The Skin Cancer Foundation Journal

MAY 2013

The 2012 edition of The Skin Cancer Foundation Journal features medically reviewed, reader-friendly articles such as tanning, the increasing incidence of skin cancer diagnoses among young women, & the prevalence of melanoma among white males over 50.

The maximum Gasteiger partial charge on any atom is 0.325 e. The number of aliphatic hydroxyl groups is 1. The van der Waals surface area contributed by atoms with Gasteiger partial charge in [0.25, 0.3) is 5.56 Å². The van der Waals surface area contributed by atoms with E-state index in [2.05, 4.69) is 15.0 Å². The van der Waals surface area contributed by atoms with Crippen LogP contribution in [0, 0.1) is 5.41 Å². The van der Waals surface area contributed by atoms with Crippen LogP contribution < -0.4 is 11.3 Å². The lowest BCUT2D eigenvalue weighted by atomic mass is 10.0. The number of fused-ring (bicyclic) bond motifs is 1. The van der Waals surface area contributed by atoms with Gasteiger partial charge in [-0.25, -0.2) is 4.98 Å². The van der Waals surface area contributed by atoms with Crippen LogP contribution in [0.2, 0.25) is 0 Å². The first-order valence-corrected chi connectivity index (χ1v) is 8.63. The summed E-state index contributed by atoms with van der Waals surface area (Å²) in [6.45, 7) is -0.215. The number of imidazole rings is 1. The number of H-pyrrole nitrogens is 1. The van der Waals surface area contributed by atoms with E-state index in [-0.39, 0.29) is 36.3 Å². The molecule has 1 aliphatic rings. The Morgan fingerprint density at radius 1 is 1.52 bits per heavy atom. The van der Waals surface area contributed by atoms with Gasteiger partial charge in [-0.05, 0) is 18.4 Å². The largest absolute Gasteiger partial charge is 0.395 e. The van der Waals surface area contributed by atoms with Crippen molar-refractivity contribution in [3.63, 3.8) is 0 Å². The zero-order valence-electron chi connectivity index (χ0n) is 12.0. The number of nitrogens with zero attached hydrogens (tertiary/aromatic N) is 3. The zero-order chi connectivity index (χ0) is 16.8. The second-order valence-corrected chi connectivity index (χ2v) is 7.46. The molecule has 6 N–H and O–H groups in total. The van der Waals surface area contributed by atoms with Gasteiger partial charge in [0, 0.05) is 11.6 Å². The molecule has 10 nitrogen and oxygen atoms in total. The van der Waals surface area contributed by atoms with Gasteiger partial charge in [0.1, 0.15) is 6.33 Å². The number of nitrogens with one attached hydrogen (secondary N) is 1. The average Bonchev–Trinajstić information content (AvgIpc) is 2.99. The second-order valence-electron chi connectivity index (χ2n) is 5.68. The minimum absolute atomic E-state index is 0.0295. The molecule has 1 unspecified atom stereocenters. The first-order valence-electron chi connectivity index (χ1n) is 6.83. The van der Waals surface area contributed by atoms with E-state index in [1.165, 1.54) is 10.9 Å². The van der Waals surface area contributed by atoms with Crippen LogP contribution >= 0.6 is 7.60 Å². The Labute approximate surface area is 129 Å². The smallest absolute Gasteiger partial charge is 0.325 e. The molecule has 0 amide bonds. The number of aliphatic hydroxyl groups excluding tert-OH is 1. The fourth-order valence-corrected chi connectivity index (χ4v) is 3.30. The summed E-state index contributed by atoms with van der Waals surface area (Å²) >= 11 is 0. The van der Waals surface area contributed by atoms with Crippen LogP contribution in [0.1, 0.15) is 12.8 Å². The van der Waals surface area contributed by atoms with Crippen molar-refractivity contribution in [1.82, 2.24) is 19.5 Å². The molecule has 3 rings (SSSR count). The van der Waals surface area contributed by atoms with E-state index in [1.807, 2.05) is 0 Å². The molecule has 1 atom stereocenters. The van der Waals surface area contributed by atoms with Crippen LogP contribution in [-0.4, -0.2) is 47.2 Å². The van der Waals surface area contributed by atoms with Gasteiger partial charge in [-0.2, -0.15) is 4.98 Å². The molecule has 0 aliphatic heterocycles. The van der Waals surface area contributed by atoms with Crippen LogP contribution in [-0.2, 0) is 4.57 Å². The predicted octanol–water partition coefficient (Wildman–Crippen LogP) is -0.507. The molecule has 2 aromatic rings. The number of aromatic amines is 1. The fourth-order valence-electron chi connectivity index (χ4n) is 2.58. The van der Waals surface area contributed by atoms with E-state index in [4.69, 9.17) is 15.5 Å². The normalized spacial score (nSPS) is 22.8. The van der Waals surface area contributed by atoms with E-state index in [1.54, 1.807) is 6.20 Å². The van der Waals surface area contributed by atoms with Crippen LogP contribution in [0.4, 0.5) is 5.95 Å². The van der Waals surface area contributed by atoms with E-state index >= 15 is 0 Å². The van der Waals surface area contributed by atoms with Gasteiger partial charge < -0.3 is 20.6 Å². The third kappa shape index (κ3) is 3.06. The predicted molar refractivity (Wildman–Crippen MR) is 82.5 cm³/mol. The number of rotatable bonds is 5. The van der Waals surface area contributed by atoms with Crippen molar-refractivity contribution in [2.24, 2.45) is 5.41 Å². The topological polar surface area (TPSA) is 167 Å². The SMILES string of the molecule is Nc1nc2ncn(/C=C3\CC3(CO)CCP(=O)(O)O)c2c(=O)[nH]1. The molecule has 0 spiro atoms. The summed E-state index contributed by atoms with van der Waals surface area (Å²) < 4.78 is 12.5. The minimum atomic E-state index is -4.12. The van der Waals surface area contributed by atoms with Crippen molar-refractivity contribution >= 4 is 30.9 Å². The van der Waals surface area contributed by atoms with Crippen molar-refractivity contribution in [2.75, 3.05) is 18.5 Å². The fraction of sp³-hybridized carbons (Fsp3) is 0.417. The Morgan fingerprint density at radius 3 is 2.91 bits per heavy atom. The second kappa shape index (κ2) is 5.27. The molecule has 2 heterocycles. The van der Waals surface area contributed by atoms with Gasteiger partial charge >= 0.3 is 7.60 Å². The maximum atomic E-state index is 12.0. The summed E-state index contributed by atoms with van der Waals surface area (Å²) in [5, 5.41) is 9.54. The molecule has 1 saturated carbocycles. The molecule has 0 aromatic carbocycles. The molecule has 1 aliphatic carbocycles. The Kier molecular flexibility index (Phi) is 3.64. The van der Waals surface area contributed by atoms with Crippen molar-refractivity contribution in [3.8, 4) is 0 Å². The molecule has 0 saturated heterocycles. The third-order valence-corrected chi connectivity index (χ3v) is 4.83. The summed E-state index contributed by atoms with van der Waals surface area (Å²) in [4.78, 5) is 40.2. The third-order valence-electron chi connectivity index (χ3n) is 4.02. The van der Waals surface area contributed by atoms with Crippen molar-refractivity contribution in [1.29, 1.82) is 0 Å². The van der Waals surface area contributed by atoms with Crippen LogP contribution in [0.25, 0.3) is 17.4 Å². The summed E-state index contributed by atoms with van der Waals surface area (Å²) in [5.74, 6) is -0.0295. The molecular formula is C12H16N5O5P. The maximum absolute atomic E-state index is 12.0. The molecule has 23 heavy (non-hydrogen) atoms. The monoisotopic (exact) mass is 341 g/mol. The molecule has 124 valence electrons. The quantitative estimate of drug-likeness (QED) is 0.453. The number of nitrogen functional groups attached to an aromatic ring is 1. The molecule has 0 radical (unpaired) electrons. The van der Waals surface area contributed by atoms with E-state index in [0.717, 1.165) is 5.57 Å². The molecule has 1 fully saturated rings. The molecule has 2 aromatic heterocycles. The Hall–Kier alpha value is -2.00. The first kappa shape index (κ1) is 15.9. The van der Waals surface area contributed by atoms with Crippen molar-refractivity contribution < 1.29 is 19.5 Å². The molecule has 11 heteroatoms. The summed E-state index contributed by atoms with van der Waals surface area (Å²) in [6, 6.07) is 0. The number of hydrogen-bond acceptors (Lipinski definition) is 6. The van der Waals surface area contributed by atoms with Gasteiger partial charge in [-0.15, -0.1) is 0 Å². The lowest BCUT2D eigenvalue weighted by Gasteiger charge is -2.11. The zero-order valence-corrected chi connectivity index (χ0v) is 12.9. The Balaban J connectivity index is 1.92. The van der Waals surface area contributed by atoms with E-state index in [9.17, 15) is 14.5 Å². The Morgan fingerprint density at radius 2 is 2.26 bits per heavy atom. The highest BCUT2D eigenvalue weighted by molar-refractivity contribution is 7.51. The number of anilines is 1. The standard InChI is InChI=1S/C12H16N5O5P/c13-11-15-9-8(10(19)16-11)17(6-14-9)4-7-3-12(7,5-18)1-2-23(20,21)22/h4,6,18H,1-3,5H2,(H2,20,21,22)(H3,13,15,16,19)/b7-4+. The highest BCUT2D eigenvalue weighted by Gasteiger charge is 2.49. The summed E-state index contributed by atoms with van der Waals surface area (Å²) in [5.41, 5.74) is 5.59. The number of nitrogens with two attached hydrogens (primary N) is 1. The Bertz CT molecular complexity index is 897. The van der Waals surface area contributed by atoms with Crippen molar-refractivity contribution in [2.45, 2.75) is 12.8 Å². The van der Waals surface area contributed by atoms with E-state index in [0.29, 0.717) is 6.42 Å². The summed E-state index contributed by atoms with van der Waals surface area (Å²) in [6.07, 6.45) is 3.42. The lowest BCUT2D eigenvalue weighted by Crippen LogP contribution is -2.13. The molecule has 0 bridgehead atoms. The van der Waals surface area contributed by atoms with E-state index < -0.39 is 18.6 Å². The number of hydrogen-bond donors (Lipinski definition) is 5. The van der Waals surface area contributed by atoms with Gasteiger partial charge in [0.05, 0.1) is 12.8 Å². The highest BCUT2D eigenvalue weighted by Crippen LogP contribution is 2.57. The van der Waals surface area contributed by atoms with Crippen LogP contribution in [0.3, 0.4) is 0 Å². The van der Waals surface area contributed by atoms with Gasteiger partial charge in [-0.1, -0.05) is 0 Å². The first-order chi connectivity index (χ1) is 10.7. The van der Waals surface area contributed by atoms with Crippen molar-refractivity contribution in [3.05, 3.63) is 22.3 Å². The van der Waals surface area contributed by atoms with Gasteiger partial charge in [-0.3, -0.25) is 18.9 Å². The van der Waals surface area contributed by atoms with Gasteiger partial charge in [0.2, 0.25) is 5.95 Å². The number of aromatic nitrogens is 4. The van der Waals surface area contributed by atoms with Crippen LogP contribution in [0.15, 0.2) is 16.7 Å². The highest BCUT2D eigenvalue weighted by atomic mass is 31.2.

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1 A B 2 Figure 1 (top left): Two melanomas. (a) This melanoma discovered at an early stage is small in diameter and resembles a benign mole. (b) This melanoma has grown and now possesses the classic ABCD criteria. Figure 2 (bottom left): Two different colors are presented unevenly within the same lesion. This lesion would be considered "asymmetric" (uneven) in the distribution of color and textures, but is oval and symmetric in contour. Figure 3 (top right): Two melanomas that don't adhere to the ABCDEs. (a) Amelanotic melanoma — a solitary In the ever-expanding armory of melanoma diagnostic methods, these simple visual techniques are playing an important role. Used alone, in combination, or in conjunction with tools such as dermoscopy, the ABCDEs, the EFG rule, the Ugly Duckling, and the Blue-Black rule should lead to earlier detection of melanoma by both patients and physicians, significantly decreasing deaths from the disease. 3 A B 4 pink lesion lacking the classic ABCDE criteria; these are often detected with the "ugly duckling" sign or because of change. (b) Nodular melanoma showing a blue-black hue with symmetrical contour but displaying unevenness in the distribution of the blue hue; it thus would be classifed as asymmetrical in content. Figure 4 (bottom right): The back of a patient with multiple moles. The outlier dark brown lesion to the left of the midline is a melanoma, demonstrating the utility of the "ugly duckling" sign. aShFaQ MaRGhooB, MD, is Clinical Associate Professor, Dermatology Service, Memorial Sloan-Kettering Cancer Center in New York City. Dr. Marghoob specializes in the early detection of skin cancer. His research focuses on evaluating morphologic features to help differentiate nevi from melanoma. Dr. Marghoob is Associate Editor of The Skin Cancer Foundation's quarterly clinical publication, The Melanoma Letter. SaRah yaGeRMan is a Clinical Research Fellow in Dermatology at Memorial Sloan-Kettering Cancer Center. She completed her Bachelor of Science in Biological and Environmental Engineering in 2008 at Cornell University and currently attends Weill Cornell Medical College. References available on p.94. 63

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